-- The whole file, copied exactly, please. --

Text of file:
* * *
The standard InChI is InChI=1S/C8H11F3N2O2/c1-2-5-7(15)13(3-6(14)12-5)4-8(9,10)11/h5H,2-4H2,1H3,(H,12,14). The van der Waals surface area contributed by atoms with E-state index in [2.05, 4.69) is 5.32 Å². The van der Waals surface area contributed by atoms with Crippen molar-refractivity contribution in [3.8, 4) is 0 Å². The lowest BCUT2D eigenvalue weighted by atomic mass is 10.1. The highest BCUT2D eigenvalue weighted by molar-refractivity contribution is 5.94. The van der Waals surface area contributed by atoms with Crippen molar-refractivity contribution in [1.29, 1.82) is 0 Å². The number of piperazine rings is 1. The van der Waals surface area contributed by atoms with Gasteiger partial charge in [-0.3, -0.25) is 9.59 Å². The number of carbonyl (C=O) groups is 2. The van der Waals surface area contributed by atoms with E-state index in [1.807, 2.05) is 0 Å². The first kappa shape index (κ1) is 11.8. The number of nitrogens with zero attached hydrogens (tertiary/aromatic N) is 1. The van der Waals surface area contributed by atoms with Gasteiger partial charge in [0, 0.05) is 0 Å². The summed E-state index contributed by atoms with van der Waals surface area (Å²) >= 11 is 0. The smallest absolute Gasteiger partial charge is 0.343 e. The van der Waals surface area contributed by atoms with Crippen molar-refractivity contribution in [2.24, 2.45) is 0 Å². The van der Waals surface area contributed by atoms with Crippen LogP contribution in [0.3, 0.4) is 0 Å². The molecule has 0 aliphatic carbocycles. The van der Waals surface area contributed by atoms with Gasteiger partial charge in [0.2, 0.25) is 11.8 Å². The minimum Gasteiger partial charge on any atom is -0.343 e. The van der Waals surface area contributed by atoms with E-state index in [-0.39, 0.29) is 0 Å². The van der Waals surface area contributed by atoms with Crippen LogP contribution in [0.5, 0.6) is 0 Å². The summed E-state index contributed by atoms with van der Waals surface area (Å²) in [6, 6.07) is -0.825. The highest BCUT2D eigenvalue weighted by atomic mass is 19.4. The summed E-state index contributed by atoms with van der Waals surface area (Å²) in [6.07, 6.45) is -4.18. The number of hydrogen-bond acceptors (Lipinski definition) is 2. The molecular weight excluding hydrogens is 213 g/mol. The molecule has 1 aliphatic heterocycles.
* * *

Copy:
The standard InChI is InChI=1S/C8H11F3N2O2/c1-2-5-7(15)13(3-6(14)12-5)4-8(9,10)11/h5H,2-4H2,1H3,(H,12,14). The van der Waals surface area contributed by atoms with E-state index in [2.05, 4.69) is 5.32 Å². The van der Waals surface area contributed by atoms with Crippen molar-refractivity contribution in [3.8, 4) is 0 Å². The lowest BCUT2D eigenvalue weighted by atomic mass is 10.1. The highest BCUT2D eigenvalue weighted by molar-refractivity contribution is 5.94. The van der Waals surface area contributed by atoms with Crippen molar-refractivity contribution in [1.29, 1.82) is 0 Å². The number of piperazine rings is 1. The van der Waals surface area contributed by atoms with Gasteiger partial charge in [-0.3, -0.25) is 9.59 Å². The number of carbonyl (C=O) groups is 2. The van der Waals surface area contributed by atoms with E-state index in [1.807, 2.05) is 0 Å². The first kappa shape index (κ1) is 11.8. The number of nitrogens with zero attached hydrogens (tertiary/aromatic N) is 1. The van der Waals surface area contributed by atoms with Gasteiger partial charge in [0, 0.05) is 0 Å². The summed E-state index contributed by atoms with van der Waals surface area (Å²) >= 11 is 0. The smallest absolute Gasteiger partial charge is 0.343 e. The van der Waals surface area contributed by atoms with Crippen molar-refractivity contribution in [2.24, 2.45) is 0 Å². The van der Waals surface area contributed by atoms with Crippen LogP contribution in [0.3, 0.4) is 0 Å². The molecule has 0 aliphatic carbocycles. The van der Waals surface area contributed by atoms with Gasteiger partial charge in [0.2, 0.25) is 11.8 Å². The minimum Gasteiger partial charge on any atom is -0.343 e. The van der Waals surface area contributed by atoms with E-state index in [-0.39, 0.29) is 0 Å². The van der Waals surface area contributed by atoms with Crippen LogP contribution in [0.5, 0.6) is 0 Å². The summed E-state index contributed by atoms with van der Waals surface area (Å²) in [6, 6.07) is -0.825. The highest BCUT2D eigenvalue weighted by atomic mass is 19.4. The summed E-state index contributed by atoms with van der Waals surface area (Å²) in [6.07, 6.45) is -4.18. The number of hydrogen-bond acceptors (Lipinski definition) is 2. The molecular weight excluding hydrogens is 213 g/mol. The molecule has 1 aliphatic heterocycles.